Athens Review, Athens, Texas

Local News

May 8, 2013

ETMC official speaks

General manager concerned about competing transporter

Athens — An East Texas Medical Center official told the Athens City Council on Wednesday that he is concerned that a non-emergency ambulance service may soon be doing business in the city.

A final reading granting Impel Ambulance Service a franchise to operate in the city is expected to be on the city council agenda at its first regular May meeting at 5:30 p.m., Monday.

Neil Franklin, the General Manager for ETMC EMS, said he became concerned after learning of Impel’s plans.  When entering a contract to provide ambulance service, Franklin said ETMC EMS has to balance the cost of emergency calls with the revenue it makes from non-emergency calls to nursing homes and long-term care facilities.

“We serve 9-1-1,” Franklin said. “We also pick people up who call us, and ask us to pick them up and take them to the hospital, of their choice, whether they can pay or not.”

If a competing company takes a large percentage of the paid calls, ETMC EMS may have to come before the city, and ask for a subsidy to make up the loss, Franklin said.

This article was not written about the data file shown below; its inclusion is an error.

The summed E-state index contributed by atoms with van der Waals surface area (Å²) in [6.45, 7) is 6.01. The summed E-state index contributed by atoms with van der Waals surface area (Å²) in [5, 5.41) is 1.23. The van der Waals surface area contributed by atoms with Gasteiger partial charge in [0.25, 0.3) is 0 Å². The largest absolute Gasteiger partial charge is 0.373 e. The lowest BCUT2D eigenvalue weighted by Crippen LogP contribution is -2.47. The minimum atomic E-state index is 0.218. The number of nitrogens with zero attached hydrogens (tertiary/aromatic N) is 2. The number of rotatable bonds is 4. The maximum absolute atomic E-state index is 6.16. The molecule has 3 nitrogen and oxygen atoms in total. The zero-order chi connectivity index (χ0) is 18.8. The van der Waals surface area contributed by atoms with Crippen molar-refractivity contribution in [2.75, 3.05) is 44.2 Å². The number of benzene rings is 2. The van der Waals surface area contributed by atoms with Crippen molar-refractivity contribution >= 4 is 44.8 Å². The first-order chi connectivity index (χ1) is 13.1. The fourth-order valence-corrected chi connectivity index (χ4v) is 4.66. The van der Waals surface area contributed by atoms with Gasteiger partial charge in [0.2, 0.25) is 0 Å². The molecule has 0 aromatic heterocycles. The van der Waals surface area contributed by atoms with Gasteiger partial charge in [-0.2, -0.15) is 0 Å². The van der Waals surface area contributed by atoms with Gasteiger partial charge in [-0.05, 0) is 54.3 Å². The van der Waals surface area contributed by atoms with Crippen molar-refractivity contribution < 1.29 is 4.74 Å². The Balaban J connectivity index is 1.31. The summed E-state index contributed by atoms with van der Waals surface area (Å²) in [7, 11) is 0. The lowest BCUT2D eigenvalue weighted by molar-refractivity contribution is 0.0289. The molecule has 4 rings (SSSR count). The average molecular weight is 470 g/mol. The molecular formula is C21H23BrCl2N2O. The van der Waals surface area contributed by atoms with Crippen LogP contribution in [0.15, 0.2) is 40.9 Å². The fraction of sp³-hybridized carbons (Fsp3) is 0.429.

“Most of the time the non-emergency calls are scheduled, and almost always paid,” Franklin said. “We count on those calls to balance the ones we don’t receive any pay on.”

Franklin said EMS has developed a good working relationship through the years with fire departments and first responders. ETMC offers ambulance service throughout the 17 counties in its region, with more than 100 vehicles in the EMS fleet.

“We love this community, and we want to continue in this community the way we are,” Franklin said.

On April 8, Impel officials Alicia Watkins and Sanford E. Watkins, M.D. asked the city council for permission to transfer patients to and from doctor’s offices, dialysis centers, rehab facilities and other destinations along with the hospital.

Sanford Watkins said the company can provide an effective and safe alternative to the existing EMS service, and cut down on some of the wait time patients have experienced in getting to the hospital and other medical facilities.

Impel also submitted a fee schedule that includes a flat rate and an additional price per-mile. The proposed pickup charge for a non-emergency patient in the city is $206.93, plus $7.09 per-mile.

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